During the Big Push, I managed to get in two months worth of work. Let me caveat that -- between family and the day job, I have very limited time to write, so my ‘month’ is about what a full time writer can do in a week.

Anyway, reached the end and did a rolling edit going backward, section by section, fixing anything that was broken and performing sentence level edits. Made it through 4 of 7 sections, including the middle section which is 3x as long as most of the others. This leaves 3 sections to edit, a start to finish proofread, then it will be ready to go out.

After getting feedback, I expect there will be one more draft before I begin marketing the novel, but the Big Push has brought me two months closer to that goal in just over a week.


Wednesday, August 5, 2009

Happy Anniversary

I started this book last year in July, so I am just past the 1-year mark. To celebrate, here is ZPF’s origin story:

It started innocently enough (excerpts from writing journal):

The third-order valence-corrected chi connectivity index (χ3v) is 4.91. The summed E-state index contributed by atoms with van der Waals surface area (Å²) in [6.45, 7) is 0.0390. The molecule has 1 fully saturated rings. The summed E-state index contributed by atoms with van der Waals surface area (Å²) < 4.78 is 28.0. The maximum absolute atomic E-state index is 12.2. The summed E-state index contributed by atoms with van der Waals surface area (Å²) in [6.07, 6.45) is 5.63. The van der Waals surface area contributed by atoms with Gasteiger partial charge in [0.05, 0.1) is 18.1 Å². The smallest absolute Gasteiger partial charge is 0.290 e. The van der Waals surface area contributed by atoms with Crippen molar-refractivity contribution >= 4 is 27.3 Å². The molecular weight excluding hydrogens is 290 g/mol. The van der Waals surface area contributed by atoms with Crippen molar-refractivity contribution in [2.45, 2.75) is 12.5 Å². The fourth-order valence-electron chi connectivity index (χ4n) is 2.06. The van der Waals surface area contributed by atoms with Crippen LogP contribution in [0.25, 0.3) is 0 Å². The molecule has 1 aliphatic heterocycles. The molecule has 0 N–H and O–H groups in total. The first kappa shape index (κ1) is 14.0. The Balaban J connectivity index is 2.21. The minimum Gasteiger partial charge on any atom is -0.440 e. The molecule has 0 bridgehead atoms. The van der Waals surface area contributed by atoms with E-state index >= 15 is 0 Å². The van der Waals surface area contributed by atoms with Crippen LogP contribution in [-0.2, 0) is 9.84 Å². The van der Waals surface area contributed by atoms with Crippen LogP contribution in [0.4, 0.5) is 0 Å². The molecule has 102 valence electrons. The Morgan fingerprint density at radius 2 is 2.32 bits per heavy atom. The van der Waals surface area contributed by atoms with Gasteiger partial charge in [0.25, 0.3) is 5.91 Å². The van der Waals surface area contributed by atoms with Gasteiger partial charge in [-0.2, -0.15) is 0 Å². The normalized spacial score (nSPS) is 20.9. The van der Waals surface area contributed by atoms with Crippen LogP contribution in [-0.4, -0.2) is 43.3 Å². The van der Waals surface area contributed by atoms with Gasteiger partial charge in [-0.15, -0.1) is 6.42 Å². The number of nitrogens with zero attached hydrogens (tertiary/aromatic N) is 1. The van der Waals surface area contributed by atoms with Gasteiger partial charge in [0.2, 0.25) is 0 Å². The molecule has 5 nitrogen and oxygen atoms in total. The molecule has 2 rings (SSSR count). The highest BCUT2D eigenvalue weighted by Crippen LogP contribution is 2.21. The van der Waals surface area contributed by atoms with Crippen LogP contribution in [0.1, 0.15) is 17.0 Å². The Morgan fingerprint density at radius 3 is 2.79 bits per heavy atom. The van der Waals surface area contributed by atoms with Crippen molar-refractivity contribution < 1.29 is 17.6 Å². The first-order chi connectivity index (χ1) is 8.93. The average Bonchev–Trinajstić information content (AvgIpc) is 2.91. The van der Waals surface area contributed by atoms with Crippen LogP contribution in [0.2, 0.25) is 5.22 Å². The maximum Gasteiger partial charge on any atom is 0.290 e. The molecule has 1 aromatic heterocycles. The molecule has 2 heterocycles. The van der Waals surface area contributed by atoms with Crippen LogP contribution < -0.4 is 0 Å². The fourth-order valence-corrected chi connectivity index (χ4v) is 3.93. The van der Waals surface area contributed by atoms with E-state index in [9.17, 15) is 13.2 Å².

Zombies: Various thoughts
July 14, 2008 -- been on a zombie jag lately, reading some zombie stories and thinking about zombie home defense.

Ahh. Zombie home defense. Sadly, my wife does not take this as seriously as I do, so our home has many vulnerabilities--principally unprotected window wells and several ground level windows on the front porch. We also have a flimsy fence--it could keep a couple zeds out for a couple hours. After that they will probably be in the yard

Next, it evolved into this:

Zombie Proof Fence
July 20, 2008 -- still in the zombie theme
> A story making fun of the movie Rabbit Proof Fence, and of the concept--a long fence that will keep one region of Australia (or another nation) free of zombies.

Zombies remained on my brain, and I realized that human survival would be far easier if natural death did not result in zombieism. To this end: